Our principal defence against the virus remains human behaviour. Physical distancing, following the FACTS guidance—that people should wear a face covering, avoid crowded places, clean hands and surfaces regularly, stay 2m away from other people and self-isolate and book a test if they have Covid-19 symptoms—and measures such as test and protect, along with other wider mitigations, can help, but they must be deployed to maximum effect, and, ultimately, it is what we all do that matters most.

      • The Convener:

        I invite the Cabinet Secretary for Health and Sport, Jeane Freeman, to make an opening statement.

      • The Cabinet Secretary for Health and Sport (Jeane Freeman):

        Good morning. I am grateful for the opportunity to be with you this morning. I know that you are all acutely aware that we are now six months into this country’s response to the coronavirus pandemic. We have asked a very great deal of people who live in Scotland, requiring them to follow measures that deviate from previous habits and change their way of life, and I cannot repeat often enough my heartfelt thanks to people in Scotland who have helped to reduce the spread of the virus and have saved lives as a consequence. However, as we move into autumn, we are seeing an upsurge in cases of transmission—as the Deputy First Minister has just said, the R number is our indicator of spread—providing us with a very short timeframe in which to take action.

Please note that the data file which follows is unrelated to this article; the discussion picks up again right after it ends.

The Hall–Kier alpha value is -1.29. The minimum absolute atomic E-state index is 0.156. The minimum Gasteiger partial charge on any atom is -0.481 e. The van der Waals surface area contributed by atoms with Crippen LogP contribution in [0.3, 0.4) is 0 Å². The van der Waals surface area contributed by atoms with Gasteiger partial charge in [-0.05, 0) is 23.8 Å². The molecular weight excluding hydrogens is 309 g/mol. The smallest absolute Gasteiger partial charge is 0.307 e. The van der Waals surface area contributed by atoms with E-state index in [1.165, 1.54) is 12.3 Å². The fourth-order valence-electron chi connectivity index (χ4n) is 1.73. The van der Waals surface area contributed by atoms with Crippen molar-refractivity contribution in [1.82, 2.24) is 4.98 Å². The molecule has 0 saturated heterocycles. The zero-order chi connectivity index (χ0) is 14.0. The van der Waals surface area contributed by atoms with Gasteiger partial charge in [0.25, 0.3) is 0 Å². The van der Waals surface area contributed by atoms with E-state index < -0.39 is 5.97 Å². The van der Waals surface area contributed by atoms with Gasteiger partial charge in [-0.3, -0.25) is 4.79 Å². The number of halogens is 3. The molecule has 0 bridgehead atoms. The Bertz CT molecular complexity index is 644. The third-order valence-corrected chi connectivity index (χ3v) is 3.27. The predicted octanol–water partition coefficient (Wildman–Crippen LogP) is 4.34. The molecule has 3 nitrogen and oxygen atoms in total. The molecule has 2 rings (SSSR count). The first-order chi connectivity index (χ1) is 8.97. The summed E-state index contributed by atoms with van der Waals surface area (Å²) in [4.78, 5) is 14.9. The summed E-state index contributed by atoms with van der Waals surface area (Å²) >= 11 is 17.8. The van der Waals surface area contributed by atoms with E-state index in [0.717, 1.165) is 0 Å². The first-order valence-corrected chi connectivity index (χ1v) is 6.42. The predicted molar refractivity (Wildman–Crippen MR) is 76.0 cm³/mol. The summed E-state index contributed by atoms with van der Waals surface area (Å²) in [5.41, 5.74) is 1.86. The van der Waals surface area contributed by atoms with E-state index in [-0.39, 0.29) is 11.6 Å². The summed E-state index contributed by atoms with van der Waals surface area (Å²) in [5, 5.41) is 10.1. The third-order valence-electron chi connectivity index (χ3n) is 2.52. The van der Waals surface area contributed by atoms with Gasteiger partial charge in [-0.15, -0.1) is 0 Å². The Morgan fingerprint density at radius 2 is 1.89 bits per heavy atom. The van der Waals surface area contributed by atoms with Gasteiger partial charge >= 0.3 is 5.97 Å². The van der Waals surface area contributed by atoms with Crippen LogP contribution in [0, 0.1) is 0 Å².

As you have heard—and as you said, convener—on 22 September, the First Minister announced a new set of restrictions to protect the population from the spread of Covid-19. There have been difficult decisions to make throughout the response to the pandemic, and the decisions on 22 September were no different. We see the new measures as necessary actions to prevent a resurgence in community transmission of the virus and remove the potential for a rapid return to the pressures that we experienced early in the year. As you know, the new measures focus on there being no household visits and a 10 pm closing time for hospitality.